A long time ago, when I was a tennis-watching, fanatic worshipper of a certain blond Swedish serve-and-volleyer, I tripped on all things Viking.
And being a very all-or-nothing type, I wasn't content with merely being a fan. No. I had to read up on Scandinavian history, read books by Swedish, Danish or Norwegian authors, own a road-map of Sweden, an English-to-Swedish dictionary, collect Swedish stamps, listen to Swedish musicians (Europe, Roxette, Abba, Ace of Base, you know...). I dreamt of doing up my home in Swedish glass, blond wood and Ikea furniture.... and my daughter would, of course, be named Annika.
My craze probably peaked with my Norse Mythology project, where I would read up on the subject and take little notes on Thor, Odin, Mjollnir, Ragnarok, Valhalla, Aesir, Vanir, and a lot more besides, that I thought I had forgotten. Part of my fascination (God, what a nerd I must've been) was because, somewhere, at the back of my mind, I planned to write a great epic . A historic, viking-era saga.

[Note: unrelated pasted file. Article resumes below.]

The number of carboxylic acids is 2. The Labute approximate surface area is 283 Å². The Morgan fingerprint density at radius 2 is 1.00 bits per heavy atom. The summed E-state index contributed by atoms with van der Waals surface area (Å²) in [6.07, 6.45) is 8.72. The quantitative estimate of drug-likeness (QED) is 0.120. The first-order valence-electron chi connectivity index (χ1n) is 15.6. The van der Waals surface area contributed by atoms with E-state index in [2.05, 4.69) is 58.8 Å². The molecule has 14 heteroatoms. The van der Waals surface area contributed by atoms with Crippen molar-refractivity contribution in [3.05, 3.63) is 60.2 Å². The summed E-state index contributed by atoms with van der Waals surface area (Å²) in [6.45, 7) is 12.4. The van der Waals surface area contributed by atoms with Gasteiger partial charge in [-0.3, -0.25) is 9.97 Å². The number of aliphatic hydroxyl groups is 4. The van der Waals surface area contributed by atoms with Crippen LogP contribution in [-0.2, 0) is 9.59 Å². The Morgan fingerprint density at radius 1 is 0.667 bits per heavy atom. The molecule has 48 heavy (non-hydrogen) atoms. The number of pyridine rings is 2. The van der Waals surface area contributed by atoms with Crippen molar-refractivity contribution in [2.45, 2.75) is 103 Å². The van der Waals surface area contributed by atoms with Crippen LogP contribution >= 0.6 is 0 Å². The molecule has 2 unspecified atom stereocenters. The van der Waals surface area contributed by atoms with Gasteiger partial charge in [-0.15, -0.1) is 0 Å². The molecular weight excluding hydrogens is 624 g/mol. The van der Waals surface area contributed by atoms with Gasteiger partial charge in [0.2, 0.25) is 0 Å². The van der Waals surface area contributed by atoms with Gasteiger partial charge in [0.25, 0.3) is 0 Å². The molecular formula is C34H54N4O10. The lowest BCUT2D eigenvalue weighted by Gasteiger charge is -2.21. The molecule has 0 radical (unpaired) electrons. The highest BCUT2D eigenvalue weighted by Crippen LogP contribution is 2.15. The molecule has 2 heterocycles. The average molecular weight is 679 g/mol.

That more or less describes what I'm reading now - The Whale Road, by Robert Low. I couldn't be happier with it - I have about a quarter to go. Set in 800 - 900 AD, it is about a group of Vikings in quest of treasure. The author, Robert Low, apparently himself takes part in Viking re-enactments (more on that here at http://www.robert-low.com/about.html) and it shows in its fast pace and action-packed content. The atmosphere he evokes is almost tangible - the smells, the sounds, the emotions of it. The style is manly, yet poetic. Also, though I am no expert, I have read much shoddy historical fiction - there are no anachronisms I can point out here. This is no slim tale masquerading as an epic.
The protagonist, Orm is someone I've been able to empathise with more than any other character in recent times.
And luckily, this seems to be a trilogy - so I can plunder, pillage, and search for treasure to my heart's content.
The Restless Quill has a new home.
2 years ago